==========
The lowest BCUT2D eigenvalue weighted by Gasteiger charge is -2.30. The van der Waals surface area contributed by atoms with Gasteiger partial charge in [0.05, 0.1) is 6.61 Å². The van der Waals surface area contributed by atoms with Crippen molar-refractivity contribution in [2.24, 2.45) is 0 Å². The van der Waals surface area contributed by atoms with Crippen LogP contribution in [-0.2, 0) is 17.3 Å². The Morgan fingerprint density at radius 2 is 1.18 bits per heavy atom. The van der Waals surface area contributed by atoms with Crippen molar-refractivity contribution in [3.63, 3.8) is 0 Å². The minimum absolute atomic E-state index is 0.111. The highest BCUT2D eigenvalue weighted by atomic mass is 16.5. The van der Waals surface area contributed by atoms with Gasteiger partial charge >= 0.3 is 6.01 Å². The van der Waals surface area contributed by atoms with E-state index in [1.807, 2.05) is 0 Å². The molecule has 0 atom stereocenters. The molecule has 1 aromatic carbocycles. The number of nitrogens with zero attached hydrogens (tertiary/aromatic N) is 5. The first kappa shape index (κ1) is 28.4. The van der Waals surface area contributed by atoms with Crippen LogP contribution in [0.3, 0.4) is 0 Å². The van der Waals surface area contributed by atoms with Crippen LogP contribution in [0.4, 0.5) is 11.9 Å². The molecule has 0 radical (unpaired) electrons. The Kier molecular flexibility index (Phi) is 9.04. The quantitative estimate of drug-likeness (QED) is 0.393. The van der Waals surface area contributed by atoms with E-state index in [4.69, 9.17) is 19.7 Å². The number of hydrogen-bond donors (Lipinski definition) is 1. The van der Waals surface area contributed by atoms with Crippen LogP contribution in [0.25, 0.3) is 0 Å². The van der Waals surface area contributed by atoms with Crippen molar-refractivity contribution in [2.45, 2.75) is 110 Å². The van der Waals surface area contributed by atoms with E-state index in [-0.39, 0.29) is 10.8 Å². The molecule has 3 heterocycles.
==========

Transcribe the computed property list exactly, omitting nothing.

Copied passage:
The lowest BCUT2D eigenvalue weighted by Gasteiger charge is -2.30. The van der Waals surface area contributed by atoms with Gasteiger partial charge in [0.05, 0.1) is 6.61 Å². The van der Waals surface area contributed by atoms with Crippen molar-refractivity contribution in [2.24, 2.45) is 0 Å². The van der Waals surface area contributed by atoms with Crippen LogP contribution in [-0.2, 0) is 17.3 Å². The Morgan fingerprint density at radius 2 is 1.18 bits per heavy atom. The van der Waals surface area contributed by atoms with Crippen molar-refractivity contribution in [3.63, 3.8) is 0 Å². The minimum absolute atomic E-state index is 0.111. The highest BCUT2D eigenvalue weighted by atomic mass is 16.5. The van der Waals surface area contributed by atoms with Gasteiger partial charge >= 0.3 is 6.01 Å². The van der Waals surface area contributed by atoms with E-state index in [1.807, 2.05) is 0 Å². The molecule has 0 atom stereocenters. The molecule has 1 aromatic carbocycles. The number of nitrogens with zero attached hydrogens (tertiary/aromatic N) is 5. The first kappa shape index (κ1) is 28.4. The van der Waals surface area contributed by atoms with Crippen LogP contribution in [0.3, 0.4) is 0 Å². The van der Waals surface area contributed by atoms with Crippen LogP contribution in [0.4, 0.5) is 11.9 Å². The molecule has 0 radical (unpaired) electrons. The Kier molecular flexibility index (Phi) is 9.04. The quantitative estimate of drug-likeness (QED) is 0.393. The van der Waals surface area contributed by atoms with E-state index in [4.69, 9.17) is 19.7 Å². The number of hydrogen-bond donors (Lipinski definition) is 1. The van der Waals surface area contributed by atoms with Crippen LogP contribution in [0.25, 0.3) is 0 Å². The van der Waals surface area contributed by atoms with Crippen molar-refractivity contribution in [2.45, 2.75) is 110 Å². The van der Waals surface area contributed by atoms with E-state index in [-0.39, 0.29) is 10.8 Å². The molecule has 3 heterocycles.